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Do You Like Stuff?

Swiss Institute
495 Broadway, 3rd Floor, 212-925-2040
September 13 - October 22, 2005
Web Site

Do You Like Stuff? investigates the exploding mass of information that inundates our current reality. From a paranoid desire to make order out of chaos or a brave embrace of entropy, this exhibition focuses on artists with inventive practices of collecting, cataloging and presenting masses of stuff. Inspired by the work of a generation of great indexers and amassers such as Peter Fischli and David Weiss, Dieter Roth or the Bechers, ­ who were able to create concise archives of the visible and experiential world, ­ the younger artists presented in Do You Like Stuff? deal with an ever-growing “whole” that has reached gloriously monstrous heights with the current chaotic ordering of digital information.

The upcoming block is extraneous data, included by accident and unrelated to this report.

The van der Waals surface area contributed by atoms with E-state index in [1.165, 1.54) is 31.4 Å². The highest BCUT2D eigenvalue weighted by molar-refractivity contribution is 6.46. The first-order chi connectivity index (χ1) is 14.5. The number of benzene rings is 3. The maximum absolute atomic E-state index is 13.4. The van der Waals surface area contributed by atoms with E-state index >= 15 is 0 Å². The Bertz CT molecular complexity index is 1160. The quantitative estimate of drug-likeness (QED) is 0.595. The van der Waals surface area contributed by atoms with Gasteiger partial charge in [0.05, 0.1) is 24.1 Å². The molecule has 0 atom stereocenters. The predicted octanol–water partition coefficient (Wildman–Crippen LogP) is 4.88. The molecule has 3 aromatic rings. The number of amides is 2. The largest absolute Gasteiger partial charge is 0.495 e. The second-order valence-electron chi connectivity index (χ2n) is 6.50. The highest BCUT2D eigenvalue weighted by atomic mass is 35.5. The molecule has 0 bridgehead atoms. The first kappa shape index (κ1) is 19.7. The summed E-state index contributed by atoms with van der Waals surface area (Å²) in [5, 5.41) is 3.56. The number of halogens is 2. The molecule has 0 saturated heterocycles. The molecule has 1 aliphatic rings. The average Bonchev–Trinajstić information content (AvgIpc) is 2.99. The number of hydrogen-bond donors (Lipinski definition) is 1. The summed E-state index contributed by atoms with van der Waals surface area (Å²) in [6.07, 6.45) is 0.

The work in Do You Like Stuff? speaks to a moment in our culture where information is propagating without an efficient mechanism for maintaining order. Artists face this pandemonium in different ways: some dive straight into it, like Barb Choit or Graham Parker, who deal directly with the supposed waste of the internet, treating spam and eBay JPGs with the care and attention of archivists. Daniel Lefcourt tests the limits of meaning and representation through the strategy of collecting and displaying of a lexical series of images. Mark Orange contributes to and updates a musical discussion between Erik Satie and John Cage about the density of time and repetition with his Digital Vexations. Mike Bouchet creates a compendium of texts from hundreds of Hollywood screenplays that endlessly scroll on screen: a veritable “film festival for readers.” David Adamo and Beth Howe recognize the value of delving into every nook and cranny of our too-dense reality: Adamo acts as an arcane stalker-investigator, and Howe turns the situationist model of the dérive inside out as she reports on her intellectual starts and stops through the library. Frank Olive, both on his own and with collaborator Rudy Shepherd, collects, catalogues and presents everyday ideas and objects, attempting to provide his viewers with an experience of order and comfort, opposing the tendency towards disorder.
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